Review: High Hell


Corporate greed meets murderous speed

A woman, clad in a baseball jacket and a creepy mask (or is it?), kicks down the door of a crime-lord's penthouse office. Righteous light blazes, gunshots ring out, flames ignite, bodies fly across the room with reckless abandon and then, in the blink of an eye, she leaps from a nearby thirty-story window, parachuting to safety, leaving in her wake wanton carnage, twitching bodies and burning drug money.

This whole act took her eleven seconds.

That is, more or less, how stages play out in Devolver Digital's new frenzied first-person shooter High Hell, developed by Terri Vellman of Heavy Bullets fame, and scored by Doseone, responsible for the equally ballistic soundtrack for Enter the Gungeon. High Hell is a shooter where speed, precision, and split-second efficiency reward the player with a mind-melting experience, taking them to the very edge of a wretched corporate inferno.

High Hell (PC)
Developer: Terri Vellman, Doseone
Publisher: Devolver Digital
Released: October 23, 2017
MSRP: $9.99

High Hell is a very short, very simple, but incredibly intense speed-shooter. The player assaults twenty missions in rapid-fire succession, taking out the henchmen of the "Pitchcorp." company's many offices. We don't know why our hero is on these homicidal assaults, we aren't exactly sure what Pitchcorp. does, or what relevance it has to her. All we know is she is on a one-woman crusade to burn the sleazy conglomerate to the ground, sabotaging its plans, massacring its employees, and saving its menagerie of chimps and goats, before facing off with the head honcho: Bo$$.

While the game is a standard first-person shooter in theory, the genre has been stripped right back to its basics: One weapon, no reloading, run, jump, and crouch, with the left trigger activating a zoom for long-distance aiming. Our girl can only take a few hits, and very few levels have health pickups. The intent is for the player to clear out the level at blistering speed, completing side-missions, utilising dead-aim accuracy, then making a daring parachute escape once complete.

Though you can edge gently through each level, cheap-shotting enemies from around corners, it essentially defeats the object of High Hell which clearly, clearly, fancies itself as a speedrunner's dream shooter. Run 'n' Gun is the modus operandi here; Shoot fast. Shoot first. Don't get shot.

The game has a distinctive aesthetic style, all fat shapes, insane ragdoll physics, and eye-meltingly harsh tones. The whole image itself has a hazy "colour-bleeding" effect to it, giving the impression of a nightmare or some other ethereal atmosphere. Sound is punchy, with the game backed by an excellent, angry, and pulse-pounding soundtrack by Doseone. This is a game intended to be played LOUD.

High Hell takes its challenge seriously. Mouse and Keyboard controls only (no gamepad support) to encourage precision aiming and frame-perfect platform jumping. There are also a few tricky boss fights and some particularly nasty enemies in the latter stages. Though most players will topple Pitchcorp. eventually, few will truly master the game's open approach to level negotiation.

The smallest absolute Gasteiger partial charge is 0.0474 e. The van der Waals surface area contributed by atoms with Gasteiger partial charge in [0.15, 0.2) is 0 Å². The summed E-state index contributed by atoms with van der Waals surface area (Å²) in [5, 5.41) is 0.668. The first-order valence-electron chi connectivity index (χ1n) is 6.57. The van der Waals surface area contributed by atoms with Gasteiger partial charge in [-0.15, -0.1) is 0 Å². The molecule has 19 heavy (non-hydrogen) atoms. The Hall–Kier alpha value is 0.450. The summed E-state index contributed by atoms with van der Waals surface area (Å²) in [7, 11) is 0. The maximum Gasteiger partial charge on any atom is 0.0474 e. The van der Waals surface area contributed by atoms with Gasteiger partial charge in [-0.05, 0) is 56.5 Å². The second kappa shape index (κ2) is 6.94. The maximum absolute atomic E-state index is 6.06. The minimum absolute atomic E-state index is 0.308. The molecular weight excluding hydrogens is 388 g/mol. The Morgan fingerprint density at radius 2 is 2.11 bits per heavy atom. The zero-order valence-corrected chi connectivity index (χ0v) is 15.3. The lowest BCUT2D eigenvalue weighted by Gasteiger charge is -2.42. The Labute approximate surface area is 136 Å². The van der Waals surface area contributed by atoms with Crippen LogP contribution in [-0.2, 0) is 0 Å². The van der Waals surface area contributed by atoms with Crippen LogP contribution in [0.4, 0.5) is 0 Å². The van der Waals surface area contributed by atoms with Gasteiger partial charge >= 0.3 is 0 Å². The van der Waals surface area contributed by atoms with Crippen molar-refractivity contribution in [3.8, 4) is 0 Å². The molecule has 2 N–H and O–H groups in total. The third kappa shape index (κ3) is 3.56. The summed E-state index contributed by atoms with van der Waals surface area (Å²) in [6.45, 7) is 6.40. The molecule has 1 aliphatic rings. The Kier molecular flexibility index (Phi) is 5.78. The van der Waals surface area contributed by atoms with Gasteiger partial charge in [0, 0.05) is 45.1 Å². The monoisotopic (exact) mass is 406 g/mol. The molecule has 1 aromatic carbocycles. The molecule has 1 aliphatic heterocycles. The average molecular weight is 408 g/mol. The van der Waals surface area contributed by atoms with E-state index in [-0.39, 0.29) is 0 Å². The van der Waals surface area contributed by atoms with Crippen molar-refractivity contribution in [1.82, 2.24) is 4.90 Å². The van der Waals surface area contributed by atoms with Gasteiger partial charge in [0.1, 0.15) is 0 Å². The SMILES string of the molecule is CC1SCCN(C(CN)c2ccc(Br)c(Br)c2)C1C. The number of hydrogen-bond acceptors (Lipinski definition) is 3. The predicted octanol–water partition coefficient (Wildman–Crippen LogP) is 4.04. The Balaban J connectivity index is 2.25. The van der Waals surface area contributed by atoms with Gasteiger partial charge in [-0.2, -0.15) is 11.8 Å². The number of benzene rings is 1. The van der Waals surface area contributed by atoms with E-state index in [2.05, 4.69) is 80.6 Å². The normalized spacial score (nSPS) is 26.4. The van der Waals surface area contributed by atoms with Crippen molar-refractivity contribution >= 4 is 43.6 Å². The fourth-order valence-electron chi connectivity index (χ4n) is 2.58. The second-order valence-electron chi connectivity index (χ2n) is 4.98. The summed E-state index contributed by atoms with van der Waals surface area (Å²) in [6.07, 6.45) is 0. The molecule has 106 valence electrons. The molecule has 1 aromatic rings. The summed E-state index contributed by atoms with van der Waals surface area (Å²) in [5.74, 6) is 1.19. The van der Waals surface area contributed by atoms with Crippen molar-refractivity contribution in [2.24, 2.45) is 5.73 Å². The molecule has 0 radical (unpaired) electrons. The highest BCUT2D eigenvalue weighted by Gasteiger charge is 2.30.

The whole game can be completed in around two hours, but with practice, the intent is for you to get it under fifteen minutes. Shaving valuable seconds off of your record with each subsequent run, while also uncovering new routes, and completing each stage's sidequests as you replay them over and again.

Mention must also be made of the game's mysterious metaphorical narrative. All the pieces are there, you just have to put the story together yourself. The nihilism and chaos of the universe is also reflected in bizarre mini-games played during the load screens, which involve gorging on wieners, throwing corpses into a ball-pool, and scaring a room full of hapless goats with an air horn.

High Hell is a challenging, cathartic, and unique shooter. There is beauty in its obnoxious aesthetics, and satisfaction in its fast-moving, mouse-mashing violence. It is a very short game, but one I expect to see become a darling of speedrun weekends and Twitch streams. High Hell is an anarchic injection of neon-pink adrenaline, made with a dirty needle. At only ten bucks, it's a dang cheap way to stick it to The Man.

[This review is based on a retail build of the game provided by the publisher.]

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High Hell reviewed by Chris Moyse



Impressive effort with a few noticeable problems holding it back. Won't astound everyone, but is worth your time and cash.
How we score:  The Destructoid reviews guide


Chris Moyse
Chris MoyseSenior Editor   gamer profile

Chris has been playing video games since video games began... still terrible at them. Former Saturday Night Slam Master, rambles nostalgically like Abe Simpson. I ain't here to fight, so let's no... more + disclosures



Also on Destructoid: High Hell   (1)   From our database:

  • Review: High Hell - Chris Moyse
  • Kick the cocaine, save the monkeys, burn the cash in High Hell - Brett Makedonski
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    Filed under... #Action #Devolver Digital #First-person shooter #Indie #PC #reviews #Speedruns #Steam



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